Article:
When you think of a statistician, you may picture a math whiz hastily scrawling formulas on a white board in the halls of academia or the trading floors of finance. But statisticians—specifically, biostatisticians—play a critical role in discovering and developing new medicines.

“If we want to get the most from the data, analysis, and experiment, more often than not, it requires early partnership between scientists and biostatisticians in the design and analysis plan,” says Vice President, Head of Early Clinical Development Biostatistics at Pfizer Jared Christensen, who is based at the company’s Kendall Square research site in Cambridge, Mass.

At Pfizer, biostatisticians are involved in every stage of the drug development process, from early target selection to testing molecules in cell models through late-stage clinical trials involving thousands of patients. They’re extensively involved in helping analyze genome-wide association studies (GWAS) and other kinds of molecular data, developing assays to measure vaccine response, working to optimize or select molecules with chemists, as well as helping the digital medicine and imaging teams develop endpoints for clinical studies. Indeed, statisticians can collaborate with any discipline that relies on data. 

“Baked into every statistician”

Biostatisticians are relied upon for their expertise in applying the scientific method through the lens of statistical rules. “Baked into every statistician is someone who is intimately familiar with the scientific method in a way that’s very different from scientists,” says Christensen. “When we work together with a physician, a biologist, or a chemist, we’re able to create something that asks the right scientific questions in a pointed way, and that collects unbiased data to draw a strong and objective conclusion.”

In oncology, scientists rely on data from tumor samples to understand the effect of a drug candidate or to guide the next generation of science.  Statisticians work with bench scientists to gather data from samples in optimal ways and to help them understand the variability in their data.  When analyzing samples, statisticians will help to identify potential sources of extra variation.  In lab experiments, this may come from differences in batches, plates, reagents, and other experimental conditions.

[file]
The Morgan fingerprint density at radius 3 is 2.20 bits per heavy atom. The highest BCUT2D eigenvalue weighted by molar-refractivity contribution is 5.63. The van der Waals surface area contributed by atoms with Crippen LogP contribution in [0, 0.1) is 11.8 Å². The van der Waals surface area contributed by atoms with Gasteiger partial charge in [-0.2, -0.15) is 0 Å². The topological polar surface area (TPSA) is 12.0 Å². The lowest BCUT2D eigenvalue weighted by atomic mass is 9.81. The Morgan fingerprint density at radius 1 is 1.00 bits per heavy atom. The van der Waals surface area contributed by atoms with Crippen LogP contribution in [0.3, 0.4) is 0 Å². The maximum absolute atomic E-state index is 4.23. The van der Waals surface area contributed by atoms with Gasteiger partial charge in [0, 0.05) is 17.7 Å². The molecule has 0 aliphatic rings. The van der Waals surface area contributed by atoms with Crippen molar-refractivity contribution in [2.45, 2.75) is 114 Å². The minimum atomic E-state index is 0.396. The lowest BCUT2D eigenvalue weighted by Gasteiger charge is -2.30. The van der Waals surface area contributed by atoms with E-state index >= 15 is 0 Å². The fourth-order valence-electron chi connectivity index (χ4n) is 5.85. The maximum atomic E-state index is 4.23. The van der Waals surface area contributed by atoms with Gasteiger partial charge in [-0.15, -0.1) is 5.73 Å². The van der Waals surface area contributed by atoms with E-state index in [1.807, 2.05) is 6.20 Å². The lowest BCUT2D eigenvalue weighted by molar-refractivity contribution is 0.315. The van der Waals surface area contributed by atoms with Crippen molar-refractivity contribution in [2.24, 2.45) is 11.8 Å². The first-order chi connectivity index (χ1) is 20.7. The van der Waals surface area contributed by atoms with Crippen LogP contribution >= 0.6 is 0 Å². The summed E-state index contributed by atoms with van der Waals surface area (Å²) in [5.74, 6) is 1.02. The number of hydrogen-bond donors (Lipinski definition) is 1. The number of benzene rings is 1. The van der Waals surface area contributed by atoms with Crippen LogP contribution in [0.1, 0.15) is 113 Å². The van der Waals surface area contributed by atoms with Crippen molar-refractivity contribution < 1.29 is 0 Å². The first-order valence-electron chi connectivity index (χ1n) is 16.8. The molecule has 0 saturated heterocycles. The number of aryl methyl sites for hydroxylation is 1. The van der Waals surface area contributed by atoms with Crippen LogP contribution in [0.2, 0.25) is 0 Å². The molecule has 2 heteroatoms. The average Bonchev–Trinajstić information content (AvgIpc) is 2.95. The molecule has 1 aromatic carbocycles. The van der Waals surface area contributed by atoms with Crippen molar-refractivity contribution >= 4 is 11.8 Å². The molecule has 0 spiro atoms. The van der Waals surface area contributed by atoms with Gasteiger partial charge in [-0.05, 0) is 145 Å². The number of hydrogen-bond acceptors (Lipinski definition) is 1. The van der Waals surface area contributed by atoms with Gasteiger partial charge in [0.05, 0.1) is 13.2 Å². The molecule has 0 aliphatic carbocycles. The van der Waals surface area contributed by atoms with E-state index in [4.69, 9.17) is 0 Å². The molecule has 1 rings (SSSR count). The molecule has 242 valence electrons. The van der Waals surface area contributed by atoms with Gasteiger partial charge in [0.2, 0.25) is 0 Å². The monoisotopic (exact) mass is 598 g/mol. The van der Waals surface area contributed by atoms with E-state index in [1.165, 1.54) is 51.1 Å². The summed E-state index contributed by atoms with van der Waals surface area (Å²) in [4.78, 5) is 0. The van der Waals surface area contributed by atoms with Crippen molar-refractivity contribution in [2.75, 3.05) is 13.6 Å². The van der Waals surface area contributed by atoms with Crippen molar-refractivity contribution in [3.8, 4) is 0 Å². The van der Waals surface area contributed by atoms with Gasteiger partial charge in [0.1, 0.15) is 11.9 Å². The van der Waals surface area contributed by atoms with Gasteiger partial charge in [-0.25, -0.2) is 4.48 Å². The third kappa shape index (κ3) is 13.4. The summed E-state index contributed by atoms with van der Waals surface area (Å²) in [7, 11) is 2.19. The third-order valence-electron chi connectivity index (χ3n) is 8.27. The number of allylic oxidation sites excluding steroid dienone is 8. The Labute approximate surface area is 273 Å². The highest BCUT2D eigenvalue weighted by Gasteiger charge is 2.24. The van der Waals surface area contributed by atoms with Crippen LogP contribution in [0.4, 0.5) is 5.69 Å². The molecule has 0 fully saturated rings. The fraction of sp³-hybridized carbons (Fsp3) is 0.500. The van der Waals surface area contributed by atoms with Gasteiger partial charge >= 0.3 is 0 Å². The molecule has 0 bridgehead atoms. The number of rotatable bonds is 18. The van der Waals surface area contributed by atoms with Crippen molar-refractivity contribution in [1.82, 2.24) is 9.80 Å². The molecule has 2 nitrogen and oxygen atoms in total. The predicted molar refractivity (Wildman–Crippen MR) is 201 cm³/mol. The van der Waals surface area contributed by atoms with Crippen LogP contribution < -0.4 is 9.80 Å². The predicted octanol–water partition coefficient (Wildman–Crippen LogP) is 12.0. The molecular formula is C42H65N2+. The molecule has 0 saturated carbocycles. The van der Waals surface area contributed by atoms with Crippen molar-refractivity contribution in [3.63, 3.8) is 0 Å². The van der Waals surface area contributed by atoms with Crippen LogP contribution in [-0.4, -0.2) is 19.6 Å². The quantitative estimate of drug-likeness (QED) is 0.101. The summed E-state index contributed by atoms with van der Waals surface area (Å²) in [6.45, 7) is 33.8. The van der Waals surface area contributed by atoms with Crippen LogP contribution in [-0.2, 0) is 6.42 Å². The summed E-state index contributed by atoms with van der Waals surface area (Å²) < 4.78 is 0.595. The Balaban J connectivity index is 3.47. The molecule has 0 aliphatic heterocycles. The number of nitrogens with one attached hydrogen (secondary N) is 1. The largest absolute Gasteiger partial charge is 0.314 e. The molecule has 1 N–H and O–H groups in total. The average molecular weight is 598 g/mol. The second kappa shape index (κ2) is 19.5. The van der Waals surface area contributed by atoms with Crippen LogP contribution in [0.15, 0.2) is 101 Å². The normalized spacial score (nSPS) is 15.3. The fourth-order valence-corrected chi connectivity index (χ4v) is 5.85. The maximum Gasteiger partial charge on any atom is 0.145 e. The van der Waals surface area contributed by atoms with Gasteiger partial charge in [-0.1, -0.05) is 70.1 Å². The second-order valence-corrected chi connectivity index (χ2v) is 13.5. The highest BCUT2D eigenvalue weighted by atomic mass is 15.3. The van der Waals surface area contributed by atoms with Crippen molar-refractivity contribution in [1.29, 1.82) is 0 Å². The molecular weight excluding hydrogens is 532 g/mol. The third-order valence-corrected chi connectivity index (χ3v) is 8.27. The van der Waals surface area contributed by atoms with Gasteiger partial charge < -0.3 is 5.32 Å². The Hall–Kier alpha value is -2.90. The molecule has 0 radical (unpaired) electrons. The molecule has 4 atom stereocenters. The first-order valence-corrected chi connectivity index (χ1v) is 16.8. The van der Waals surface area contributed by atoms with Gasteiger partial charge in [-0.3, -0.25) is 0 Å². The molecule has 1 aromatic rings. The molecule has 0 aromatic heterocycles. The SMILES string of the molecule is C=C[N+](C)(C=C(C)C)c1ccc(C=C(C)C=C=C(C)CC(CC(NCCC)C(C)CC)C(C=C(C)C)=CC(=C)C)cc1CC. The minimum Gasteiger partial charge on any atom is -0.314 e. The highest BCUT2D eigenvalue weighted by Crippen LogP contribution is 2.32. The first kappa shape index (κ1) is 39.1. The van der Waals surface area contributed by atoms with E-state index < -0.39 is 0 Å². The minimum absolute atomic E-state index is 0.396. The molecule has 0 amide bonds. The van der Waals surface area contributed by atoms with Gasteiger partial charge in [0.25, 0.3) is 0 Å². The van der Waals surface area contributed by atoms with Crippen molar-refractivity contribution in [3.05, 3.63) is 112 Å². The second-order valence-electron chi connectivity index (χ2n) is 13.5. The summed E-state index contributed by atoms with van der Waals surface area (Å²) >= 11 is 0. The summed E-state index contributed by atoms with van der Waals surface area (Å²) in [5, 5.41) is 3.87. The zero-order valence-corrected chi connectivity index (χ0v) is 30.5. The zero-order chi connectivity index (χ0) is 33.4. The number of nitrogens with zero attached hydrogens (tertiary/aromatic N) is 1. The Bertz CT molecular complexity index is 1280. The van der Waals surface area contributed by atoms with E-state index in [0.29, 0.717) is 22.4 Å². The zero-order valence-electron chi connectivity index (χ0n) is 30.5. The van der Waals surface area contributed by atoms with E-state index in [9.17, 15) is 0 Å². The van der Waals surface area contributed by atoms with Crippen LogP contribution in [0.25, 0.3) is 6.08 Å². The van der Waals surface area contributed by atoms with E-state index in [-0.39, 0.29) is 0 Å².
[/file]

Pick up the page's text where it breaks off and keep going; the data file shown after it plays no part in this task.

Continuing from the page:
“Statisticians work with scientists to ensure the samples represent the overall variability of the diseased population,” Christensen says. “These differences could be geographic, gender-based, or any number of demographic or disease-state characteristics. If we are to properly understand disease, we need to ensure samples show the variability of disease.” 

A Bayesian approach

Scientists are also using powerful statistical tools to help make cancer clinical trials more efficient and adaptive, by reducing the number of patients needed to test, as well as saving time and costs. For example, in traditional phase I cancer trials, researchers gradually increase the quantity of a medicine to determine the safest and most effective dose. But now, using a Bayesian Logistic Regression Model (BLRM), scientists can leverage prior research, such as pre-clinical and previous trial data, to help accelerate the dose escalation process and maximize the probability that treated patients receive safe and effective doses.

“We’re developing methods that are able to use all from the knowledge we have, then translating that into probabilistic models that help Pfizer to make decisions based on objective data,” says Roberto Bugarini, Executive Director, Head of Oncology Early Development Biostatistics at Pfizer. When it comes to cancer clinical trials, that include patients who are often critically ill, receiving the most effective dose as quickly as possible is crucial. “Our goal is to leverage all available information and use rigorous statistical methods   to establish the right dose and schedule and bring to patients safe and effective treatments as fast as possible,” he adds.

With the explosion of data, statisticians are key partners in deciding whether a treatment is working, or whether a certain drug program should continue to receive funding. “We’re helping to be more quantitative in our approach to drug development, so that we can funnel our resources to areas that are most likely to really impact patient communities,” says Christensen.